Dozens rescued as floods follow heavy rains
Storms deluge Williamson, Travis; police order evacuations as San Gabriel River leaves its banks.
Authorities rescued dozens of people in Williamson and Travis counties early Saturday after thunderstorms hammered Central Texas, dropping nearly 10 inches of rain in some spots and causing flash floods, road closures and power outages.
Approximately 90 people were forced to evacuate the Rio de Colores wedding venue in Liberty Hill as waters rose to dangerous levels, officials said. Almost 30 were able to escape the building on their own, but at least 50 people needed to be rescued by local authorities after water trapped them inside, Williamson County spokeswoman Connie Odom said.
The Williamson County sheriff ’s office issued evacuation orders Saturday morning for people living on McShepherd Road along the San Gabriel River near Georgetown, and on County Road 129 and County Road 123 along Brushy Creek. More than 16 trailer homes also were evacuated in the Shady Oaks RV Park off Texas 29, east of Interstate 25 near Georgetown along the river.
“Some (residents) needed places to stay because they lost everything in the flood,” Odom said.
Williamson County Sheriff Robert Chody reported several water rescue calls in the county Saturday morning.
The San Gabriel River overflowed into the streets of Georgetown, cresting at 24.2 feet. Officials said the river rose to moderate flood levels before receding Saturday afternoon as flood warnings were canceled in the area. The river is typically about
3 feet in depth, according to the National Weather Service.
Storms knocked out power for hundreds of residents in the area, officials said. Oncor reported 212 customers without power in Round Rock and other areas in Williamson County on Saturday morning.
In Austin, first responders reported two water rescues with no serious injuries, officials said. The Austin Fire Department said Saturday morning it had rescued a female driver who was trapped in high water in the 10000 block of Gregg Lane in Manor.
A total of 92 low-water crossings were closed Saturday morning in the Austin area, including several in Round Rock.
Meteorologists said the heaviest rains were in Williamson County near Liberty Hill, Hutto and Georgetown, with rainfall estimates between 6 and 8 inches. Meteorologists said they also received reports of rain estimates as high as 9.88 inches in Hutto.
In Travis County, the heaviest rains fell near Pflugerville, with estimates from 5 to 6 inches of rain falling overnight, meteorologists said.
Heavy rains also lashed other areas across Texas, posing dangers for residents and first responders. In Dallas, a 23-year-old man drowned near the University of Texas at Arlington when floodwaters swept him away as he crossed a bridge. His body was recovered early Saturday.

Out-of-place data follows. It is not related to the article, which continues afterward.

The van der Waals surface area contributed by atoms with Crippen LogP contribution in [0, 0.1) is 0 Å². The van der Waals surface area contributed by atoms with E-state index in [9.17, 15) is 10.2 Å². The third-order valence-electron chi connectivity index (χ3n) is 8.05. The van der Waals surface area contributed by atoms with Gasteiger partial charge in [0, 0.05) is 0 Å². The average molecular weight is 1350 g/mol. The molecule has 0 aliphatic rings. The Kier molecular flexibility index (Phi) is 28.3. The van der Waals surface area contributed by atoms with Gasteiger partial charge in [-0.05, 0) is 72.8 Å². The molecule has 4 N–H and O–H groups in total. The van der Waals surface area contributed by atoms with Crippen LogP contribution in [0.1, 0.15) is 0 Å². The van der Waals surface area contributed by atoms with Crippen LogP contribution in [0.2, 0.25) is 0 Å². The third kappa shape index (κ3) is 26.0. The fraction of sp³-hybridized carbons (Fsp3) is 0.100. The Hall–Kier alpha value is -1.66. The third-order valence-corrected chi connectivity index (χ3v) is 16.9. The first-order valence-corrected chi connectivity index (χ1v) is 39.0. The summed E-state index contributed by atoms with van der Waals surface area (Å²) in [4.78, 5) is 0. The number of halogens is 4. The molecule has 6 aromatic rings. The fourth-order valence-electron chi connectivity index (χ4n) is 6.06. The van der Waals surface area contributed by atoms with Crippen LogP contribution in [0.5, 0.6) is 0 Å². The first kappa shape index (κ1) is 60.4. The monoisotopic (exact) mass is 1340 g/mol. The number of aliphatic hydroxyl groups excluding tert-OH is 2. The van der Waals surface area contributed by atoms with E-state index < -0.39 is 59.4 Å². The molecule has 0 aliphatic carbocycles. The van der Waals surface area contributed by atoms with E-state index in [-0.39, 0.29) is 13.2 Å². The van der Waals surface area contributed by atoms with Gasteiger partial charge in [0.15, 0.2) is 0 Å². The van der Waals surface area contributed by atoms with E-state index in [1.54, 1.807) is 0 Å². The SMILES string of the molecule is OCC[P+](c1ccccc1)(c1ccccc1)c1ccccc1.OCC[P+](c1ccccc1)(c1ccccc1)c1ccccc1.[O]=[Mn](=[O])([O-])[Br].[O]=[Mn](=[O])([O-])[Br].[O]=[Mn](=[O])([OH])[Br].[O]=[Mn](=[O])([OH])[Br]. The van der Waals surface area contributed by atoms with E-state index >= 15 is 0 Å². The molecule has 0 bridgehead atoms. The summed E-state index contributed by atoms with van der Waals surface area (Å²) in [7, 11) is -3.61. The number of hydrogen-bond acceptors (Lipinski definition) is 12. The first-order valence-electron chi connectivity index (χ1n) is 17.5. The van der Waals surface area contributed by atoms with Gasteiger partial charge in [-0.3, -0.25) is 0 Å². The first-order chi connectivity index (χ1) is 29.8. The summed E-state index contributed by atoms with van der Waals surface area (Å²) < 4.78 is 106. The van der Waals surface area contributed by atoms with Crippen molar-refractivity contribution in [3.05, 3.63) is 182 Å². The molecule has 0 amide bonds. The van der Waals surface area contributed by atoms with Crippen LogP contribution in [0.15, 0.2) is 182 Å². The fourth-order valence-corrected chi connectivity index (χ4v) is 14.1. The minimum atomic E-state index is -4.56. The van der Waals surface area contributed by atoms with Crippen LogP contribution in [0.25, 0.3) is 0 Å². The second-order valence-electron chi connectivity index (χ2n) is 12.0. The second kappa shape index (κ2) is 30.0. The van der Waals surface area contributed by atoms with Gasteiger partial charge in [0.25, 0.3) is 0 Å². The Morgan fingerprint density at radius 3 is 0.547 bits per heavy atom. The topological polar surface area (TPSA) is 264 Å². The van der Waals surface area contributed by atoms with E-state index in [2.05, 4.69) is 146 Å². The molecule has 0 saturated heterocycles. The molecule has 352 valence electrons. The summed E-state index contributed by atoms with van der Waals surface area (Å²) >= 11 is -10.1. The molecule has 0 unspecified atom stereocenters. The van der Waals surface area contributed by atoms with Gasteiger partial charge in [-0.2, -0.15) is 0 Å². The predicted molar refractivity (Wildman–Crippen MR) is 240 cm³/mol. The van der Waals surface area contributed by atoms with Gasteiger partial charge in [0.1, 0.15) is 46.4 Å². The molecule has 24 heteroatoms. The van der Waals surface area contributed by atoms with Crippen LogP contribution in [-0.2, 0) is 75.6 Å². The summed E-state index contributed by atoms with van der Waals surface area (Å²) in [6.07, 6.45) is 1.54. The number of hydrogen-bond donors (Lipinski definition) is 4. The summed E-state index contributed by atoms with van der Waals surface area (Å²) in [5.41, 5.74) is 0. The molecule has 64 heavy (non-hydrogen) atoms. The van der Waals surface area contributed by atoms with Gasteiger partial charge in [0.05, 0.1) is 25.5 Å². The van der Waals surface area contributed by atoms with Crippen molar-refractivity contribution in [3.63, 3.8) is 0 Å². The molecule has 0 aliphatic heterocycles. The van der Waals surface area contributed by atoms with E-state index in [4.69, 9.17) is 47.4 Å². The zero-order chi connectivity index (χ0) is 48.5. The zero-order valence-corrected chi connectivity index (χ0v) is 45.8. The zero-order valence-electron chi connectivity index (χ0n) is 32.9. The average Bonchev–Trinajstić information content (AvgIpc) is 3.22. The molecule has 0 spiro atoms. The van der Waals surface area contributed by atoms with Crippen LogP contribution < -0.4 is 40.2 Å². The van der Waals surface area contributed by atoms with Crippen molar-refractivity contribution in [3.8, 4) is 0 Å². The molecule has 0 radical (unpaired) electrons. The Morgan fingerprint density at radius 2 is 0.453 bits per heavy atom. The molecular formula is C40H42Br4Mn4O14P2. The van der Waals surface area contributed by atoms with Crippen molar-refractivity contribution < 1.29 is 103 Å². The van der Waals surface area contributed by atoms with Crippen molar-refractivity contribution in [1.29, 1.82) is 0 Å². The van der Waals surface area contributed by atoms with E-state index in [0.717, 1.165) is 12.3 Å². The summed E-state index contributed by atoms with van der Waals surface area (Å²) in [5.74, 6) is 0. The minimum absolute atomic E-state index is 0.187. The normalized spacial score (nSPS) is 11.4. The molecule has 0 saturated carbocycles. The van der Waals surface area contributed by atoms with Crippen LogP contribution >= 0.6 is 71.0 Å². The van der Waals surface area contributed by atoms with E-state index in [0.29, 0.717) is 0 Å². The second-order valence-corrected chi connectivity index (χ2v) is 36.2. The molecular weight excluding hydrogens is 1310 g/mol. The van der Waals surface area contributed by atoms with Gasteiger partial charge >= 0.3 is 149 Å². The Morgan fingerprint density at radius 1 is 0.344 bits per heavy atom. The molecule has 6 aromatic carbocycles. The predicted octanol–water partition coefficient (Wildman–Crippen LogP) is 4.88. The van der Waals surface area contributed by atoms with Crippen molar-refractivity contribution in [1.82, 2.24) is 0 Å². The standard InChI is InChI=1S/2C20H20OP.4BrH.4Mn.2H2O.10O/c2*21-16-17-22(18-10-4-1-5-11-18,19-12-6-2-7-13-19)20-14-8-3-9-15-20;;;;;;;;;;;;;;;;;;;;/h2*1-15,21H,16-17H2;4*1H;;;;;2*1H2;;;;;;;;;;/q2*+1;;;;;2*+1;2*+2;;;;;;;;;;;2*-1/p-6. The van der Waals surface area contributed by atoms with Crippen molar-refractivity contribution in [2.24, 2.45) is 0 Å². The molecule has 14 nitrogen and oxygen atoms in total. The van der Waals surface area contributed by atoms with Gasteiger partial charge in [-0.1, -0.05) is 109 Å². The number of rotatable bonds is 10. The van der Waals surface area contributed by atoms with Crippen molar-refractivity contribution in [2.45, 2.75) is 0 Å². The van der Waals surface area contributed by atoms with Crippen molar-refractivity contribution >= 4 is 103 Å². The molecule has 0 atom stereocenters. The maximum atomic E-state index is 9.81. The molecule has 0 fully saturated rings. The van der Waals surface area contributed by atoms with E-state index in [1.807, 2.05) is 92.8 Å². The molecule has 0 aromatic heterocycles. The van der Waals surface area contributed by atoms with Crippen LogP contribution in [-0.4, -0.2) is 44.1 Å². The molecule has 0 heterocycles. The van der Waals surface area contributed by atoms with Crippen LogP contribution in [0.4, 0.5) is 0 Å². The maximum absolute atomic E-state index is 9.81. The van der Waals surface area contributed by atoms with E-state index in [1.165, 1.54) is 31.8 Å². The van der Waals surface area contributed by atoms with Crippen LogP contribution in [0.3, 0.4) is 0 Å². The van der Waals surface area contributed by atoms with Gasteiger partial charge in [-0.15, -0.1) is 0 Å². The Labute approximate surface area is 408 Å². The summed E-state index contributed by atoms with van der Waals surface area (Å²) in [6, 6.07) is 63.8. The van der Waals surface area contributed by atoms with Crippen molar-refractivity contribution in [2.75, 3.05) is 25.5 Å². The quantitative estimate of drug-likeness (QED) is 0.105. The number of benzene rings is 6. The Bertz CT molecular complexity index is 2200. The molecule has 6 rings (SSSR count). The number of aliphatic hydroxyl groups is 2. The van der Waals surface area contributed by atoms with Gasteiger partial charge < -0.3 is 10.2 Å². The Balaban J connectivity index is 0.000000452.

Dallas Fire-Rescue officials said five police officers were trapped in high water as they tried to rescue a stranded motorist. Rescuers pulled the officers and motorist to safety before heading to help nine other people in a flooded home nearby.
By Saturday afternoon, overcast skies had mostly replaced the heavy rains in Central Texas.
The Fall Pecan Street Festival in downtown Austin continued as planned. At the University of Texas game against Texas Christian University, it was also business as usual. The low chance of rain Saturday afternoon allowed Longhorn fans to come out in force, with few rain jackets and ponchos scattered around the student section.
The dense clouds drove Aimee Low, a 22-year-old graduate student, to stay vigilant and bring her raincoat.
“This whole week it has not been supposed to rain according to my weather app, but I’ve gotten drenched all week, so I don’t trust my weather app,” Low said at the Darrell K Royal-Texas Memorial Stadium while waiting for the game to start. “It looks like it’s going to rain, so I want to be prepared.”
Meteorologists said the Austin area has seen the worst of the rainfall as the front that hit the region has since moved east, though there is a chance for light rain Sunday. Rainfall chances are expected to rise again during the week.
“We do have another chance of heavy rain Wednesday and Thursday as a cold front moves through the region,” National Weather Service forecaster Brett Williams said. “A half-inch to 2 inches is possible.”
Williams said the location where the heaviest rains will fall depends on where the front might stall, over Williamson County or the Austin area.
Members of the Williamson County sheriff’s water rescue team check on cars stranded in water in the Blue Hole area of Liberty Hill early Saturday. Several rescues were carried out after powerful storms inundated the area.